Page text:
94-887 Applied Analytics: the Machine Learning Pipeline (Spring 2020)

Course Information

94-887, Applied Analytics: the Machine Learning Pipeline, will be taught in the Spring semester of 2020. Classes begin 1/13/20 and end 5/1/20. Time: MW 10:30-11:50am. Room: Hamburg Hall 1007


Jeremy C. Weiss M.D. Ph.D., Assistant Professor of Health Informatics; jeremyweiss@cmu.edu, OH: Wednesdays 5-6:30pm in room 2101E/F.

TA(s): Dylan Fitzpatrick, djfitzpa@cmu.edu, OH: Fridays 11am-noon in room 1208, OH on Friday 1/31 moved to Thursday 1/30 11-noon.

Faculty assistant: Carole McCoy, HBH 2102

Please bring your questions to meetings during office hours. Please direct questions to the TA and or instructor by email or on the Canvas discussion board.

Course Description

Machine learning is a valued set of analytics techniques, a confluence of ideas from computer science, statistics, economics, physics, and others. Machine learning is transforming fields with new capabilities, ways of understanding and visualizing data, and is becoming a key driver in decision making. However, knowing when (and how) to apply appropriate machine learning techniques requires understanding of data, machine learning, and the problem domain. This class seeks to teach students how to address the entire machine learning pipeline, starting from messy data and provisional questions and ending with actionable interpretations and insights.

The course will cover discovery, planning, analysis, and interpretation. Discovery involves understanding the data at hand, determining what is and is not answerable, and question generation. Planning involves contrasting the application of the desired machine learning method on ideal clean data with the messy data at hand. Dealing with representation, missing data, and designing appropriate machine learning machinery are all involved in planning. Analysis involves applying the machine learning method, checking model performance and assumptions in a principled and responsible manner. Interpretation involves the transformation of algorthm outputs into meaningful and actionable characterizations of the results. Each part of the pipeline is interconnected and students will learn to anticipate and address limitations through understanding of the pipeline as a whole.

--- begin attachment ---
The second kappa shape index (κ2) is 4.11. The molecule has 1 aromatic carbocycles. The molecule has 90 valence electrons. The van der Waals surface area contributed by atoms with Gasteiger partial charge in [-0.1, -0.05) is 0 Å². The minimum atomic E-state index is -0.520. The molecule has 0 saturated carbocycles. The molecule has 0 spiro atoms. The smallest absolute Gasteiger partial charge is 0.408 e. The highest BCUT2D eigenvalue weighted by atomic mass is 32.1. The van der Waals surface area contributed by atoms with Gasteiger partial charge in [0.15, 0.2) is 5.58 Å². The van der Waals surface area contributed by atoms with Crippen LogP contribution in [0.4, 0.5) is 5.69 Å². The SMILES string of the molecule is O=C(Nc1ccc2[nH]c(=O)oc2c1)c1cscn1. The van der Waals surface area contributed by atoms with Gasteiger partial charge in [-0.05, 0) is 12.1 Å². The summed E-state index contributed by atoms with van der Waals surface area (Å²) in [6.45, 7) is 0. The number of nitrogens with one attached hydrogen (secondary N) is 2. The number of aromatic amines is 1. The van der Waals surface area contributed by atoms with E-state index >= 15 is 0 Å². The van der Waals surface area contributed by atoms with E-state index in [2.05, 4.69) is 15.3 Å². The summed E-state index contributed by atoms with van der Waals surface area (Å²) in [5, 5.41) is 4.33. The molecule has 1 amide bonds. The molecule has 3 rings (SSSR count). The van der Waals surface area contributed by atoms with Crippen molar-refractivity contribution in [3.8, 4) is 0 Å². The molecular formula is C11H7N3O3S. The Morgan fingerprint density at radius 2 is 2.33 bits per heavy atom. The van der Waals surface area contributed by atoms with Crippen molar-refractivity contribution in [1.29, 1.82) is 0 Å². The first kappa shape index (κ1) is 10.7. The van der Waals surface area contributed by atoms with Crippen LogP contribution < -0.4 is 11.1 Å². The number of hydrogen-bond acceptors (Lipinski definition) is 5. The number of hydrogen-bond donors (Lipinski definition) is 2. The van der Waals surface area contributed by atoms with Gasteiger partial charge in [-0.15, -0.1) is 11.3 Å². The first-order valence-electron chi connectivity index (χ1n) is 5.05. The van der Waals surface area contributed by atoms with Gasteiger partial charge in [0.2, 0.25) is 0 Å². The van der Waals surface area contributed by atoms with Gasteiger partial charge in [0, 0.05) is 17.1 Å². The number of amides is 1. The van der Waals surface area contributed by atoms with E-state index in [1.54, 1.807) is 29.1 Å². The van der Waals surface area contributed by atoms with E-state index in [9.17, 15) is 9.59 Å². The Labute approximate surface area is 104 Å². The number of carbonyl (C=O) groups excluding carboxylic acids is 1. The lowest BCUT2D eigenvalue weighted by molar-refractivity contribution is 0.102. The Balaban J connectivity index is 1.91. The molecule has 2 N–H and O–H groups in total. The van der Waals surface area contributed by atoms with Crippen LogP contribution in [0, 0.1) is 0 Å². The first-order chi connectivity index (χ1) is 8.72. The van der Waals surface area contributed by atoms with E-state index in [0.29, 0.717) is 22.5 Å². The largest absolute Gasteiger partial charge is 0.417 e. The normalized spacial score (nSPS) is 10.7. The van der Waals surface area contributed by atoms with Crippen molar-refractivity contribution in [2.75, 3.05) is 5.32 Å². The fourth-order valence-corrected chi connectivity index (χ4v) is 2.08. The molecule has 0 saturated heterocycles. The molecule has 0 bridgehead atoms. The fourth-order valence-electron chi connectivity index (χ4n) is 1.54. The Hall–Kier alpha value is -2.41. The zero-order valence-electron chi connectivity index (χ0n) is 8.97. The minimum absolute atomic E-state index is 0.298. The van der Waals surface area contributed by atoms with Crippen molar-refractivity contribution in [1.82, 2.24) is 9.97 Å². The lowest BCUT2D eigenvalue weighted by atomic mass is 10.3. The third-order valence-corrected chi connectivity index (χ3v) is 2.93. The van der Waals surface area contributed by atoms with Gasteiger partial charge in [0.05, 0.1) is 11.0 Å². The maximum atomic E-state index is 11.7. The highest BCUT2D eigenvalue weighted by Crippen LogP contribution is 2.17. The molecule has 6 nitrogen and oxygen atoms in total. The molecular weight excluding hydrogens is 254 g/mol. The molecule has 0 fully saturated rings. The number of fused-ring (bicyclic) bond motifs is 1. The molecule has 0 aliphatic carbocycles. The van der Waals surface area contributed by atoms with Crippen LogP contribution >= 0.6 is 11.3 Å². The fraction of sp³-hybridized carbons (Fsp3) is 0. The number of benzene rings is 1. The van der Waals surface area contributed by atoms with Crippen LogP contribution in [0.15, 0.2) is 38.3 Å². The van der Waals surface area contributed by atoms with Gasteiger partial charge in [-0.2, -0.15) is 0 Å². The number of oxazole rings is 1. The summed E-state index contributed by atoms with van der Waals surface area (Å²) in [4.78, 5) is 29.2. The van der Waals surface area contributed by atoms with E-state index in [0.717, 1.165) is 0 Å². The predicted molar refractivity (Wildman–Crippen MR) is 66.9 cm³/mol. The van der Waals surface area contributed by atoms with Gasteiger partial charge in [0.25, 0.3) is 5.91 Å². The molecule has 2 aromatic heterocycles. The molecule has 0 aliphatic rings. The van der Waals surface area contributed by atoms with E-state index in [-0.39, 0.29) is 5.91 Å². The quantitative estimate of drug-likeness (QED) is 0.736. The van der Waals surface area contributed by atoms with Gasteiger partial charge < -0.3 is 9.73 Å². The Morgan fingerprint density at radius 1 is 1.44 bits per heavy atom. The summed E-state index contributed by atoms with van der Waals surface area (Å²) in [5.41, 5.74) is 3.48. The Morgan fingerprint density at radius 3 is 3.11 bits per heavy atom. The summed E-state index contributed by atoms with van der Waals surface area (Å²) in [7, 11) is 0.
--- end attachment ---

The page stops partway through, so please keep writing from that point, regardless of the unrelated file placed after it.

Throughout the course we will focus on one vertical, health care, recognizing that the methods developed will generalize to others. We will work with real, messy, structured and unstructured data--including databases, text, and images. We will contrast machine learning methods against what is currently used in health care analytics, and describe the advantages and promise of each.

This course will be a mixture of lectures, discussions and coding workshops. There will be a final project and no final exam.

Course prerequisites

Students should have completed or be concurrently taking Data Mining, Machine Learning for Problem Solving, ML 17-601, ML 17-401 or the equivalent. Experience with R, Python or another programming language is required. We will be using R for this course, and introductory background to R is helpful.

Evaluation Method

Grades will be based on:

Course Objectives

Grading Scale

All grades are tallied and at the end of the course they are scaled to meet the Heinz grading policy.

Cheating and Plagiarism Notice

The project and that is submitted for grading is to be the work of the individual or team alone. Similarly, homework assignments should be your work alone, although you are encouraged to discuss the problems with your classmates. Results that are identical or nearly identical across projects may be regarded as cheating. Penalties for cheating include lowering your grade or failing the course. In extreme cases, the instructors may recommend the termination of your enrollment at CMU.

Additional Course Policies

Course Topics

data wrangling and visualization

evaluating predictions

partition-based methods

bias-variance tradeoffs


prediction versus attribution

logistic regression


missing data

Bayesian networks

encoding domain expertise

neural networks/deep learning

dimensionality reduction;

temporal modeling

language modeling

technical debt

Course materials

There is not a required textbook. Readings will come from multiple sources and will be provided on Canvas and or in class. Recommended texts available on the Resources page include James' et al's Introduction to Statistical Learning (ISL), Bishop's Pattern Recognition and Machine Learning (PRML), Murphy's Machine Learning: a Probabilistic Perspective (Murphy), and Deisenroth et al's Mathematics for Machine Learning.

Practicum methods

R, Rstudio, Rmarkdown, tidyverse, debug, keras, shiny